Personal Safety

Uruguay is a generally safe country for the visitor. A (mildly controversial) policy of rounding up vagrants in Punta del Este ahead of the summer season gives you an idea of the extent to which Punta's city fathers want to keep their resort free of undesirables. In January and February this is arguably the safest major holiday destination in the continent, although you should watch out for pickpockets and not leave possessions out of your sight in shops and restaurants.

You should be aware that thieves target empty houses in Punta del Este (and elsewhere on the coast) out of season; in Montevideo, burglary – sometimes with alarming violence – is a growing problem in the beach suburbs and the subject of much comment by locals and long-term overseas residents alike. If you are planning an extended stay, it is preferable to rent an apartment with a doorman rather than a house that isn't on one the capital's few secure estates.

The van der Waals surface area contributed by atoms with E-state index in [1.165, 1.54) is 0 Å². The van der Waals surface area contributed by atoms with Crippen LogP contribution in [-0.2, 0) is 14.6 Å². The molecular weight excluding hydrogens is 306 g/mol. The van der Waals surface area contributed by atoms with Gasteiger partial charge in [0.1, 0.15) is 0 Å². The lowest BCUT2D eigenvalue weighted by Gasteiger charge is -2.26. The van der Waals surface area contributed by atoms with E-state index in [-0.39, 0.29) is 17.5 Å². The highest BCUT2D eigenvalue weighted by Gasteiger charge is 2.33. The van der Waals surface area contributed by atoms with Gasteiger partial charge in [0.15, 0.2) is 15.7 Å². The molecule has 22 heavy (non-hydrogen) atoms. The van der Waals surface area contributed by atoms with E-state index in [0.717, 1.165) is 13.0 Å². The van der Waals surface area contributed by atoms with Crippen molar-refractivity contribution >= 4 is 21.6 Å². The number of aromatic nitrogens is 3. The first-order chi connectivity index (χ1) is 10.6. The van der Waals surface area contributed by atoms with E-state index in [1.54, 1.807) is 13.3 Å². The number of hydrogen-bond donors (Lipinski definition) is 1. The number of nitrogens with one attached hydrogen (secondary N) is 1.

Montevideo's streets are broadly safe for women after dark, as long as you keep to Pocitos, Punta Carretas and Carrasco. Walking in the Old Town is considered unsafe at night; parts of the Centre are also often practically deserted late in the evening and caution is recommended. There are many pickpockets around the Mercado del Puerto at the weekend, particularly at the busiest periods, e.g. the weeks leading up to Christmas. The Cerro is not an ideal district for strolling – if you visit the fort across the bay from downtown, it's best to go by taxi and have the driver wait for you.

Self-appointed parking attendants will ask for a coin or two to look after your car in the Centre. Most people oblige, mainly out of fear that the attendant will damage the vehicle if he (or she) isn't paid off. Parking attendants outside restaurants and bars in Pocitos, Punta Carretas and Carrasco usually have an arrangement with the establishment, and are identified as such. Car-jacking is uncommon, but it does happen.

Pedestrians should take care crossing the Rambla in the evening at weekends; the road is sometimes used as an improvised race-track by irresponsible (and sometimes drunk) drivers.

Other annoyances: Short-changing is not widespread, but you should still exercise caution in shops and markets in Uruguay. Counterfeit coins and banknotes, meanwhile, are uncommon (not the case in neighbouring Argentina).